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Sunshine Imp & Exp Corp. v. Luxury Car Concierge, Inc.

United States District Court, N.D. Illinois, Eastern Division

May 7, 2015




Before the court is Plaintiff's Motion for Summary Judgment for breach of contract (Pl.'s Mot.) [Dkt 33.] For the reasons set forth below, Plaintiff's motion is granted.


There is jurisdiction based on diversity of citizenship under 28 U.S.C. § 1332 (a)(2). Plaintiff Sunshine Import & Export Corporation ("Sunshine") is a Canadian corporation doing business in Asia, Canada, and the United States. (Pl.'s LR Stmt. ¶ 4.)[1] Defendant Luxury Car Concierge, Inc. ("Luxury") was an Illinois corporation that was doing business in Chicago at the time the events in this case occurred. (Def.'s LR Resp. ¶ 5.) The parties agree that complete diversity exists and the amount in controversy exceeds $75, 000. (Id. ¶ 2.) The parties also agree that venue is proper under 28 U.S.C. § 1391, because a substantial part of the events or omissions giving rise to the claims asserted occurred in the Northern District of Illinois, and because Luxury was an Illinois corporation with its principal place of business in Chicago at the time of the events. (Id. ¶ 3.)


Sunshine previously filed a breach of contract suit against Luxury in the Circuit Court of Cook County, Illinois, which was dismissed for want of prosecution in October 2013. (Pl.'s Resp. Add'l Facts ¶ 25.) Sunshine filed this lawsuit in December 2013 claiming breach of contract and seeking damages, specific performance, and other relief the court deemed appropriate. (Compl. at 3.) [Dkt. 1.] Luxury filed an answer denying Sunshine's allegations and asserting seven affirmative defenses including: criminal acts of a non-party; failure to join an indispensable party; assumption of risk; failure to mitigate damages; failure to plead; and void contract. (Def.'s Ans. at 5-7.) [Dkt 12.] The parties consented to the jurisdiction of a magistrate judge. [Dkt 23.]

Sunshine moved for summary judgment and filed a memorandum of law in support of its motion. (Pl.'s Mem.) [Dkt 34.] Luxury filed a response in opposition to Sunshine's motion (Def.'s Resp.) [dkt 38], and Sunshine replied (Pl.'s Reply) [dkt 43].


The facts largely are undisputed, except as noted. Sunshine procures automobiles in North America for resale in Chinese markets. (Pl.'s Resp. Add'l Facts ¶ 1.) Hao "Kelly" Kang ("Kang") is the proprietor of Sunshine. (Id. ¶ 2.) At the time of the events, Luxury procured and facilitated the sale of luxury automobiles in the United States to North American resellers such as Sunshine, who in turn sold the vehicles to resellers abroad. (Id. ¶ 8.)[2] Erol Dimmitt ("Dimmitt") was the proprietor of Luxury. (Id. ¶ 10.) Luxury and Sunshine started doing business together shortly after Dimmitt and Kang met in 2008 or 2009. (Id. ¶ 11.) Sunshine purchased approximately 50-60 cars per year from Luxury during the course of their business relationship. (Id. ¶¶ 12-13.)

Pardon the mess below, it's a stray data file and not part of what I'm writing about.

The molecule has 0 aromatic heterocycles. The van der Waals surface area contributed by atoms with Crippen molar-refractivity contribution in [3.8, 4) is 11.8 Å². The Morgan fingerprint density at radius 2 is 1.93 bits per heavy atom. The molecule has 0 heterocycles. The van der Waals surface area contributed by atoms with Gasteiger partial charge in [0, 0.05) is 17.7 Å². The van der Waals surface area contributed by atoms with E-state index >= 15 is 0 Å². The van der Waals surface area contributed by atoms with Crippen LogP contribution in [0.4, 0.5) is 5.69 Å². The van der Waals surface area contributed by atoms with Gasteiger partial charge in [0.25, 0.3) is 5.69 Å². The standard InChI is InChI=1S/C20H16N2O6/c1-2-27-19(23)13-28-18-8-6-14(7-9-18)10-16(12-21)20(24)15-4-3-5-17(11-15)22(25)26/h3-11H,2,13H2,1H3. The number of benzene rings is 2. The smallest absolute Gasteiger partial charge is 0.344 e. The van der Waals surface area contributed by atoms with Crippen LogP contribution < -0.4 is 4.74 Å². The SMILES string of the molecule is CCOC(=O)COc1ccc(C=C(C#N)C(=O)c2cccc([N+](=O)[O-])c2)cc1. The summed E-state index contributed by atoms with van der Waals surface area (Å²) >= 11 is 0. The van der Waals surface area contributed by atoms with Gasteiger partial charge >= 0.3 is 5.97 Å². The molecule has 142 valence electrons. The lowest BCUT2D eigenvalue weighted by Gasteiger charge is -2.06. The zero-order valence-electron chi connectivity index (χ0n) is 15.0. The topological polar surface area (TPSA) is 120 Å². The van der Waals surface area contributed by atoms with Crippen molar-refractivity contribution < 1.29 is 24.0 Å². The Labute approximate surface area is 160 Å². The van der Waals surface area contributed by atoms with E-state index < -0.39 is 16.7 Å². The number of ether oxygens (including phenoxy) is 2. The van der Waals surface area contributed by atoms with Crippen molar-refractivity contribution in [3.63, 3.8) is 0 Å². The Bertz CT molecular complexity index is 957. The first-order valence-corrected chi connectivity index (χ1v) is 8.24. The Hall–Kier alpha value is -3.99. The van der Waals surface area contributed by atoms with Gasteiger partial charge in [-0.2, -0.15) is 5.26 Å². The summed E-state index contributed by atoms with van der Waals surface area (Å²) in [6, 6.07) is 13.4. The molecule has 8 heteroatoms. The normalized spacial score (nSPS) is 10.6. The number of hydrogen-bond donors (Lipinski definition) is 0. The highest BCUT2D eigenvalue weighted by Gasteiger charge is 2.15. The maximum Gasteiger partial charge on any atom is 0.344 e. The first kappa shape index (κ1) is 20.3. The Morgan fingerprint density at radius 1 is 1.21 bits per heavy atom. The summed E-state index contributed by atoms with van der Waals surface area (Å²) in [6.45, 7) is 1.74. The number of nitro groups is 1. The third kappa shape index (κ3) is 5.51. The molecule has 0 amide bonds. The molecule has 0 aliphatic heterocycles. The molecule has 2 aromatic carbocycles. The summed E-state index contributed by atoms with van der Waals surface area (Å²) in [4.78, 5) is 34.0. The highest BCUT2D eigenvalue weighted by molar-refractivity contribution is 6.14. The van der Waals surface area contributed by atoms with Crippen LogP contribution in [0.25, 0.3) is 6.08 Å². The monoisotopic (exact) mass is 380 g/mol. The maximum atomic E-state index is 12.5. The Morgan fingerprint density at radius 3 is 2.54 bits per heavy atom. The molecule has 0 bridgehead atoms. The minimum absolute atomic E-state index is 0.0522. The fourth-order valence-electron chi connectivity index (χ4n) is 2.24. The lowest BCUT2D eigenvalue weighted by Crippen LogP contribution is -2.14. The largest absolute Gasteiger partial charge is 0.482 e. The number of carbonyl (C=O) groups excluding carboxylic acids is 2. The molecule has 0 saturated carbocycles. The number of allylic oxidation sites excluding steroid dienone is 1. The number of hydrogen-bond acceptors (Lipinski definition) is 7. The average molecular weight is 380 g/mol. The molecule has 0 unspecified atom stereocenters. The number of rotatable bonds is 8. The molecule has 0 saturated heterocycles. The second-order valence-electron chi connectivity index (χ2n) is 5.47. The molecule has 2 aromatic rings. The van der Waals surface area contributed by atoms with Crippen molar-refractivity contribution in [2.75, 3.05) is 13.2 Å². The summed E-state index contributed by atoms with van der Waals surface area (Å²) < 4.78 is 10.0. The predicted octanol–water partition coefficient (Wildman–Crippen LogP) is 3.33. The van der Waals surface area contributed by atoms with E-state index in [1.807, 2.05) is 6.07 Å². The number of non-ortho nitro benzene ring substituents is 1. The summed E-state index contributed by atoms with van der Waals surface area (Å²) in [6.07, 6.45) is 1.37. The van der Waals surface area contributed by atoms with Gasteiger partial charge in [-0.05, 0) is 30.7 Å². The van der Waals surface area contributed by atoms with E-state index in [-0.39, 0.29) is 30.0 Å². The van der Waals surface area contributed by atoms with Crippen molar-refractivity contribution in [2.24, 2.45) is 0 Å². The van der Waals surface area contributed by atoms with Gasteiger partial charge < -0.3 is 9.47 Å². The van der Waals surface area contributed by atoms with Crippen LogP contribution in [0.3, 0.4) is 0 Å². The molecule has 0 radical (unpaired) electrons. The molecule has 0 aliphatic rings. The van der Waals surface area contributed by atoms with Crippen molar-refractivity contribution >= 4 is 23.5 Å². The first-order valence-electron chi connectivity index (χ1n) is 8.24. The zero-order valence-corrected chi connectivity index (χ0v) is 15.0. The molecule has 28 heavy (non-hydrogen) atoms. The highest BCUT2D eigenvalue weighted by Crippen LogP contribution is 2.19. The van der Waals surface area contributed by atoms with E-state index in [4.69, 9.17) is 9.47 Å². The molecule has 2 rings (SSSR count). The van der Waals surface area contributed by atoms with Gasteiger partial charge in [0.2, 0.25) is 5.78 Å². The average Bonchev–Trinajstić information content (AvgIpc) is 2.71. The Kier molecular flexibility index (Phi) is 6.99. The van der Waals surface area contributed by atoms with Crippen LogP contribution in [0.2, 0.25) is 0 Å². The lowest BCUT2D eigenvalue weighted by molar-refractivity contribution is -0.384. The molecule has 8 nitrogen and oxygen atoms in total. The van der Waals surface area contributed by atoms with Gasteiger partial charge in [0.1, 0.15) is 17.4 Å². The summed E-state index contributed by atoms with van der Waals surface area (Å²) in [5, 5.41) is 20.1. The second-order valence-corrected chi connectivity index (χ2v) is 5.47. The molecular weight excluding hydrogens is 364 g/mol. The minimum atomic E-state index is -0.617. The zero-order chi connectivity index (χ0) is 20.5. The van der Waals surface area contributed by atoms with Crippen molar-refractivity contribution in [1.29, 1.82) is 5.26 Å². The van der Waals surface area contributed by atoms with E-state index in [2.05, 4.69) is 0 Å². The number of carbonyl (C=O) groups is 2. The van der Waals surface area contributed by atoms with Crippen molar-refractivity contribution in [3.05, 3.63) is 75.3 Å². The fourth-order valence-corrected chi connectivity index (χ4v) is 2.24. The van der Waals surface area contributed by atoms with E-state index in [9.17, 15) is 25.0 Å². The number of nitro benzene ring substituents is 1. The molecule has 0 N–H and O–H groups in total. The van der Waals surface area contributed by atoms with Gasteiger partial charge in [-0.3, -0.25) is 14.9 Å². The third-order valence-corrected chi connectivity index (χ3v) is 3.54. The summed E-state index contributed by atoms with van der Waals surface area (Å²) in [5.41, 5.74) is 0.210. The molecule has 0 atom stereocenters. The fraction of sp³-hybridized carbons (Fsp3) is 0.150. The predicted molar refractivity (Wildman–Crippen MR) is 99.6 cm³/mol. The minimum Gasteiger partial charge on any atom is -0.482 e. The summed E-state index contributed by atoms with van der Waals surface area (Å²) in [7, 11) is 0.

On or about September 24, 2012, Luxury entered into a written contract to sell Sunshine a Mercedes GL550 automobile. (Def.'s LR Resp. ¶ 6; Pl.'s Mot., Ex. A(1).) The contract stated the sale price of $101, 530, broken down into a $1, 000 non-refundable deposit and a balance of $100, 530 to be paid within five business days of invoicing. (Def.'s LR Resp. ¶ 7.)

Sunshine paid Luxury the $1, 000 deposit for the Mercedes. (Id. ¶ 9.) Sunshine also wired $157, 630 to Luxury which included payment for the balance due on the Mercedes and payment for a Toyota Sienna that is not at issue. (Id. ¶ 10.) Luxury received the payment from Sunshine on September 26, 2012. (Id. ¶ 11.) The Mercedes was never delivered to Sunshine. (Def.'s LR Resp. ¶ 12.) Luxury did not refund the money Sunshine paid for the Mercedes. (Id. ¶ 13.)

Luxury asked a Tennessee-based entity known as B2K Consulting, LLC ("B2K") to procure the Mercedes, along with two other vehicles for other clients, and wired B2K $330, 000 for the vehicles. (Pl.'s Resp. Add'l Facts ¶ 15.) Luxury asserts that it is common practice for vehicles sold by companies like Luxury to entities like Sunshine to be procured from unaffiliated third-parties, who, in turn, rely on their own third-party-purchasers. (Id. ¶ 9.) Sunshine disagrees that the practice is common in the industry. (Id. ) Luxury also states that it previously dealt with B2K and never had problems, and therefore had no reason to anticipate any problems. (Id. at ¶ 16.) Sunshine takes issue with Luxury's allegation that these previous dealings meant it had no reason to anticipate problems, calling it a legal conclusion. (Id. ) Luxury states B2K entrusted the $330, 000 to another third-party with instructions to obtain the specific vehicles, and the third-party absconded with the funds. (Id. ¶¶ 17-18.) Sunshine takes issue with this statement only insofar as the source affidavit constitutes inadmissible hearsay. (Id. ) Luxury advised Sunshine of the incident and Sunshine does not dispute what happened to the funds. (Id. ¶¶ 19-20.) B2K filed a bankruptcy petition in the Middle District of Tennessee, and Sunshine did not file a claim in that proceeding. (Id. ¶¶ 23-24.) The parties do not state whether Luxury filed a claim or was listed as a creditor.

Prior to filing suit, Sunshine told Luxury that it had breached the contract and demanded that Luxury return the money Sunshine paid for the Mercedes. (Def.'s LR Resp. ¶ 14.) Luxury states that it explained to Sunshine it did not have the resources to refund the money Sunshine paid, but also states it proposed several ways to pay back the amount it lost over a short period of time, which Luxury asserts Sunshine rejected. (Pl.'s Resp. Add'l Facts ¶¶ 21-22.) Sunshine accepts that Luxury made those statements but ...

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